First of all please don’t worry about your English, it’s perfect, and definitely much better than my Hebrew :). I’m also intrigued to know more about your job and how it relates to the topic.
I enjoyed looking at your pictures very much and wondered how you would feel about us exploring this collaboration using photography as a primary medium, at least in the first instance. I was also wondering if there was a particular line of enquiry you wanted to follow in this project.
Some ideas I had previously with the hand gestures specifically involved exploring cross-cultural dialogue and meaning, basically using photography to depict hand signals from different countries/cultures to create a ‘conversation’, perhaps from the left hand to the right. Not sure if this makes a lot of sense but let me know what you think or if you have any other ideas. I’ve attached some pics of my hand drawings.
Whats up? First of all using photography as primary medium for our collaboration is perfect for me since in the last few years all my artistic work is based on photography and the digital dark room. I don’t really have a particular nor “must” direction for the project, so I’m coming with an open mind and willingness to collaborate. In Hebrew slang it is called “to flow” 🙂 I love your drawings and I like the subject of hand gestures and the part it takes in dialogues and feelings externalization (hope it’s the right word…)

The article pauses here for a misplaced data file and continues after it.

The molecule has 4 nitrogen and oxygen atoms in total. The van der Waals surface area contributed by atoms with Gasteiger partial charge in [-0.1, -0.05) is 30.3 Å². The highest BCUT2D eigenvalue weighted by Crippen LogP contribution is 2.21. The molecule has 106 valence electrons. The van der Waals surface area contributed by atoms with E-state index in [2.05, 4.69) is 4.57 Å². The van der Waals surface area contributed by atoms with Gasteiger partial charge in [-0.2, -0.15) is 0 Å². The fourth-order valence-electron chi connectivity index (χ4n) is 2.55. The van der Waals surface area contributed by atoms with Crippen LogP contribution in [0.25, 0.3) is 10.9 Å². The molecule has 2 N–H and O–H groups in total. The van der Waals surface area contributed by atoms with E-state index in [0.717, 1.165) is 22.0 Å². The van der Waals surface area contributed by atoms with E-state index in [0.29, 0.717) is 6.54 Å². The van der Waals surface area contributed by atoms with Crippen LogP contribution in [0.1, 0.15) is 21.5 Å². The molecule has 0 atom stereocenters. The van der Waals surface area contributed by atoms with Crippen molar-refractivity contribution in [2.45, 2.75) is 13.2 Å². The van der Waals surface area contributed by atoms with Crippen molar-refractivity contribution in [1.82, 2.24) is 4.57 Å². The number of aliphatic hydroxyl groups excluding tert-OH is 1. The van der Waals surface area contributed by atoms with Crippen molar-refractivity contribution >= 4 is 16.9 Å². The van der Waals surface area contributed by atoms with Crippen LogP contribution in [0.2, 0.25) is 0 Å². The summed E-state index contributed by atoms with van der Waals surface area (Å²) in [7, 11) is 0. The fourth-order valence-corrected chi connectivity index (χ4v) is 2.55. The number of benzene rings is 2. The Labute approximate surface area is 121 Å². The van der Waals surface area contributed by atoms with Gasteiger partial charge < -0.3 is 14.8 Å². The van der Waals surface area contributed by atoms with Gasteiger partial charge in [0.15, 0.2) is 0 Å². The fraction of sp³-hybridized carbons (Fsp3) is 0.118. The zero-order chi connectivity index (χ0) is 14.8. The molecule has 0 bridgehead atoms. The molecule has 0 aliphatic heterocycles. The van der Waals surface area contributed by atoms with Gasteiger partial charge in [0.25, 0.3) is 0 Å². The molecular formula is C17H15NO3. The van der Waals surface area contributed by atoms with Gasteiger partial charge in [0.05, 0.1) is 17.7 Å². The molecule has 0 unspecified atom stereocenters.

I’m not sure I understood your idea. Did you mean creating a kind of “conversation” by connecting a series of hand gestures in a panoramic view? One area that I’m exploring as part of my own self “Identity” project is the relationship between the creator and his subjects or viewers. Like this image:
There is a relationship there, who exposes and who is being exposed, which to my opinion is not trivial at all… I actually have a plan (one day) to create an homage based on this painting where I myself (or the same person) play both roles, because a lot of art work is actually exposing one self.